Choosing Not to Know
Nearly two years ago, I learned that my father had stage 4 lung cancer.
Finding out was a shock to say the least. Of my two parents, my father had always been the healthier one. He was also a lifelong non-smoker who avoided being around smokey environments.
How was it possible that he had cancer?
The answer surprised me. It turns out that my father—like a lot of people of East Asian descent—has a gene that makes him more susceptible to lung cancer. Upon learning this, his oncologist asked me: Was I interested in getting tested?
I told her that I wanted to think about it.
A parent’s cancer diagnosis never comes at a good time, but the situation was made more complicated by a number of professional and personal things that were going on at the time. It also was taking more time than I thought it would to sink in that my father was dying.
As I mentioned in the past, ours is a complicated relationship. He did not play a large role in my upbringing. However, there is no denying that I am his daughter. I look so much like him that many have commented he could not deny me if he wanted to. (We even share a similar gait.) I also inherited his tendency towards depression, so it is very possible I inherited this gene as well.
When I returned home, I spent a lot of time researching lung cancer and its genetic link. It didn’t look good. Amongst other things I learned that having a first-degree family member (parent, sibling or child) with lung cancer roughly doubles the risk of developing lung cancer. This risk is more for women and less for men and stronger in nonsmokers than smokers. Having a second-degree relative (an aunt, uncle, niece or nephew) with lung cancer raises your risk by around 30 percent.
Oh wow. Not only did my father have lung cancer, but both my maternal grandfather and uncle died of lung cancer as well. Granted, the latter were both heavy smokers, and I thought I was safe since I have never smoked an entire cigarette in my life. (I was aware that non-smokers could develop cancer. I remember when Dana Reeves—the widow of actor/activist Christopher Reeves—died. She was a lifelong non-smoker, but some article suggested that her years as a jazz singer singing at smokey clubs may have played a role.)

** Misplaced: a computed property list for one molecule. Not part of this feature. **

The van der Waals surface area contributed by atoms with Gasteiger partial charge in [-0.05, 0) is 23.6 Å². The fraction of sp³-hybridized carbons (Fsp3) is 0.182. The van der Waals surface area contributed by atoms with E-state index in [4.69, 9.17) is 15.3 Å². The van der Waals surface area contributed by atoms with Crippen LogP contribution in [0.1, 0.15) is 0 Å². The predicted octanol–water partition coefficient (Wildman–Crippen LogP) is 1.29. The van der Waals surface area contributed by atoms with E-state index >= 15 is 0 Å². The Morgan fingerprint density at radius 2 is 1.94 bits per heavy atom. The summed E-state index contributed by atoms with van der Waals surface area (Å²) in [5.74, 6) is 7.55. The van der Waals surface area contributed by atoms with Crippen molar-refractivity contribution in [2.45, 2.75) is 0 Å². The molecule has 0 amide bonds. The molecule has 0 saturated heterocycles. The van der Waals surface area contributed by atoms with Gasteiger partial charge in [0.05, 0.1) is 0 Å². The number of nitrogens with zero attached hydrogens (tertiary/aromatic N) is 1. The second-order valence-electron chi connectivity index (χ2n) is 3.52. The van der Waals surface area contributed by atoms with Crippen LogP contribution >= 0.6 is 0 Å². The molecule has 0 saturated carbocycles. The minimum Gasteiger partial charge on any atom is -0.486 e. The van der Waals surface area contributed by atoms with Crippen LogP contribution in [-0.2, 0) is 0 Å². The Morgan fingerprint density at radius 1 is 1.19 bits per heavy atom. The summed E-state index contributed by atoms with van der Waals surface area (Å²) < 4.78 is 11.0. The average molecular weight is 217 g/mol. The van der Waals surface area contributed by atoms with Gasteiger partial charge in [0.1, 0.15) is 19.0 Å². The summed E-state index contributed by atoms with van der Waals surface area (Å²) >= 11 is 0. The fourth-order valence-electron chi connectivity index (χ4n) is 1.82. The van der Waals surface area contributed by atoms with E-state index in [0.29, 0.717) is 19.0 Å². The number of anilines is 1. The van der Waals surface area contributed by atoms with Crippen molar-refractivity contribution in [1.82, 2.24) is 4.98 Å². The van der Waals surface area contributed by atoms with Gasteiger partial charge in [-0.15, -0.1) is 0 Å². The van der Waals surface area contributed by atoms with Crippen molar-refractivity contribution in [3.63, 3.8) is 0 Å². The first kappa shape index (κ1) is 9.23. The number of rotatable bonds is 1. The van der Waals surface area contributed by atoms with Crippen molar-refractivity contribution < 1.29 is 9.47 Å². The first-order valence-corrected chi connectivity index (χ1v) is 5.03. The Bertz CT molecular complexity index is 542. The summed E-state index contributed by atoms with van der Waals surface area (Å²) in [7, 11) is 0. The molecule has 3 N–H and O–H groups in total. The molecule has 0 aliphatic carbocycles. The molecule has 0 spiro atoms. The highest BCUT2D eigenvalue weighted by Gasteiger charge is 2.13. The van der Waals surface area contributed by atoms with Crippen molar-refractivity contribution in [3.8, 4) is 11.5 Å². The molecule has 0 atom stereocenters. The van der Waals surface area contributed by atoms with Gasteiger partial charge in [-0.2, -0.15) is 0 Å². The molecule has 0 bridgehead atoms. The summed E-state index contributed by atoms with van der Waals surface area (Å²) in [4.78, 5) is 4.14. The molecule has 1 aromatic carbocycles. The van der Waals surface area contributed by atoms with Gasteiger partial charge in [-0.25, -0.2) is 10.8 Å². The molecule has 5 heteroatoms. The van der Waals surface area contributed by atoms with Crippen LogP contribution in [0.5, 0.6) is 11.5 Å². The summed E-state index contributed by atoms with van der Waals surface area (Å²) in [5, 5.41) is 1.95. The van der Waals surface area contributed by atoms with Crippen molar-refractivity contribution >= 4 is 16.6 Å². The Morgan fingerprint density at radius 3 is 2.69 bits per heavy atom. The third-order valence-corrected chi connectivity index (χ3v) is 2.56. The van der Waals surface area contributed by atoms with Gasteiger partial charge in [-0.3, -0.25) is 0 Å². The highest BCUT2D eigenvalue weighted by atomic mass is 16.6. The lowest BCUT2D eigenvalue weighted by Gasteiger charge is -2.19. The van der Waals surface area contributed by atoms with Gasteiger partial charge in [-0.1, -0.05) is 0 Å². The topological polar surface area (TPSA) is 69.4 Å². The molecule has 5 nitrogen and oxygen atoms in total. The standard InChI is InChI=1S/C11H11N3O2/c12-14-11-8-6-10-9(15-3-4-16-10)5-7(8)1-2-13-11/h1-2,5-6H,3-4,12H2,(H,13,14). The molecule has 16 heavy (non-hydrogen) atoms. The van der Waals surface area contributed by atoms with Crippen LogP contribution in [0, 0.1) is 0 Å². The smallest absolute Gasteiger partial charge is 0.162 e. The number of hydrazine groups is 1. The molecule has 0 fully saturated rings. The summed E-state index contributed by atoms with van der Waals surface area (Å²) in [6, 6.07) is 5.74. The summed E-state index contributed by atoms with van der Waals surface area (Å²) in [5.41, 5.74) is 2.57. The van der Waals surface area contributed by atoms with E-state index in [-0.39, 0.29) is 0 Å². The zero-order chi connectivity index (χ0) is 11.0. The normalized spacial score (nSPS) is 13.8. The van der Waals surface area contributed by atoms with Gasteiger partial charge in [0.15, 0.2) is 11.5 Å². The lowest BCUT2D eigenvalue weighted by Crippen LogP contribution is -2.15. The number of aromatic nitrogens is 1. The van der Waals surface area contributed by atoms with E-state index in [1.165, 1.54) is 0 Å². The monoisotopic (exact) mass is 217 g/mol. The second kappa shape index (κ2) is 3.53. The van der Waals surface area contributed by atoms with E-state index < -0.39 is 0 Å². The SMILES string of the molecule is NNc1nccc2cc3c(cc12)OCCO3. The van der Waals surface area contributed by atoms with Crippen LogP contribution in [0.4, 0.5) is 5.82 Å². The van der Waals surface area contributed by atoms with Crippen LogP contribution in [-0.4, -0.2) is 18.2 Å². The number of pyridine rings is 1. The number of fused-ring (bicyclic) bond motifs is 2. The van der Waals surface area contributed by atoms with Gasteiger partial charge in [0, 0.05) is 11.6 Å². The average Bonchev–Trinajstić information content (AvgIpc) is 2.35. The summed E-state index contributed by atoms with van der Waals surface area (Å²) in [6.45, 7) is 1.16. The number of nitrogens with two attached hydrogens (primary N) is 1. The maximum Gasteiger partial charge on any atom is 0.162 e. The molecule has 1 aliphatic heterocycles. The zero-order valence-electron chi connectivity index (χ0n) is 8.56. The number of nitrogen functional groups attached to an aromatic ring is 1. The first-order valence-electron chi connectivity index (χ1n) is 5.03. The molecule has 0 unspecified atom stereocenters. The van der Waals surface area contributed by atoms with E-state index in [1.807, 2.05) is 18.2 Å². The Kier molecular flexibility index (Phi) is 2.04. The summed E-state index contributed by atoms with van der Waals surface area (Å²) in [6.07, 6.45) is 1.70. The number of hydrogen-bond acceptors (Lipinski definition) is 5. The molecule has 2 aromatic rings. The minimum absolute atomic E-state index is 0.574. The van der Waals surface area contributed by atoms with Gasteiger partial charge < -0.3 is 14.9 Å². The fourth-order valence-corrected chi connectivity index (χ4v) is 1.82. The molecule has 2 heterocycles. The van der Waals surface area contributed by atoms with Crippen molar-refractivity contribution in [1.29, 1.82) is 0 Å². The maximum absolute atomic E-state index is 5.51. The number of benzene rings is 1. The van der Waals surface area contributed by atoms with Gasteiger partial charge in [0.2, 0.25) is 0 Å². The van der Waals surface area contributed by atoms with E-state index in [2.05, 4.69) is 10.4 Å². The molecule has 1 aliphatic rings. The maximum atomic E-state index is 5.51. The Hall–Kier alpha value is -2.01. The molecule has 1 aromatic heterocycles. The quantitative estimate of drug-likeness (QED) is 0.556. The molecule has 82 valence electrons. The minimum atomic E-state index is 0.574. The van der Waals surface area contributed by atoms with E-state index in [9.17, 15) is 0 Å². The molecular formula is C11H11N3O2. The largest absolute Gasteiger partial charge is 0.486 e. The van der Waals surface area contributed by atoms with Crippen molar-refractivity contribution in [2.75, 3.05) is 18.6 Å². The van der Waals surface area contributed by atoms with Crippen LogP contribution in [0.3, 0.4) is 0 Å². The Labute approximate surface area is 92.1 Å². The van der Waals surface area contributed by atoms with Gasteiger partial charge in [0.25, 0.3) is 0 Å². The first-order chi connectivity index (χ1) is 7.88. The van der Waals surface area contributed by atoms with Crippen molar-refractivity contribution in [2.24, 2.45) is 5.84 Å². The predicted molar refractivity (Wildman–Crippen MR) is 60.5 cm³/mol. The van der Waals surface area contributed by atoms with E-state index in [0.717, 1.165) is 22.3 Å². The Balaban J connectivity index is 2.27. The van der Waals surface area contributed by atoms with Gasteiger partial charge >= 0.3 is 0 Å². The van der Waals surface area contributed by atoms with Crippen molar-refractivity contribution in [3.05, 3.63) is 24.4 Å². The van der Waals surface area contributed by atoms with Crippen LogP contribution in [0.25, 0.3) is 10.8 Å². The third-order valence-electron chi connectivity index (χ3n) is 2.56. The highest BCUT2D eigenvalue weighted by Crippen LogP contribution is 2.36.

Confronted with the information, I decided to wait awhile and mull over my options.
Now, several months later, I have decided I am not going to get tested or at least not for now. This has taken some of my friends and even some family members aback. Many want to know: How can I not want to know? If I had HIV, wouldn’t I want to know?
The answer to the latter question is, of course. In that case, I could not think of not knowing. Not only would it be incredibly selfish for me not to know and risk passing it on to someone else, but I am aware that the earlier the treatment, the better. New drug treatments have made it possible for people with HIV to lead long, relatively normal lives.
However, this is not the case with those of us with this gene. At least for now, there are no drugs to turn off this gene or make me more resistant to cancer. Also, even if I have the gene, it is not an automatic that I will develop lung cancer.
Some who are aware of my situation asked me what I thought of Angelina Jolie’s decision to have a preventative mastectomy when she discovered she had the gene that made it far more likely she would develop breast and ovarian cancer. My answer surprised them: I believe that Jolie made the best decision for her and her situation and had I been her shoes, I may very well have done the same thing.
However, I cannot have my lungs prophylactically removed. I have to have them to survive.
I also thought about my own daughter. While I intend to tell her when she is much older about Grandpa’s genes so she can have the option to get tested if she wants to, I do not want to burden her with thinking that her mom might die of lung cancer. Granted, I might. I know that one day I will die of something, but I wonder if the stress of knowing I am a carrier would contribute to the possibility of developing it. Lest anyone thing I am a loon, the effects of stress on health have been pretty well-documented.
In the meantime, I do intend to get regular screenings. I also will continue taking care of myself by eating right, exercising, not smoking, and avoiding unnecessary stress. As a worrier by nature, I truly believe that knowing I am a carrier would contribute to my stress levels, even if I never went on to develop lung cancer.
I also remain hopeful that new advances in science and medical research will continue. My father is still alive and in very good health thanks to a medicine that is specifically for people whose lung cancer is the result of genetics. So far, he has managed to avoid chemo and radiation. He also practices marital arts and meditates which his doctor encourages and believes helps him.
Recently, I asked him if he would have gotten the test had he known he might have been a carrier. His answer? No, he would not have. He would have gotten regular screenings, but he would not have wanted to know, interestingly, for many of the reasons I cited.
We may not always see eye-to-eye on a lot of things, but on this one, we are in total agreement.
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Ed: B. Bemel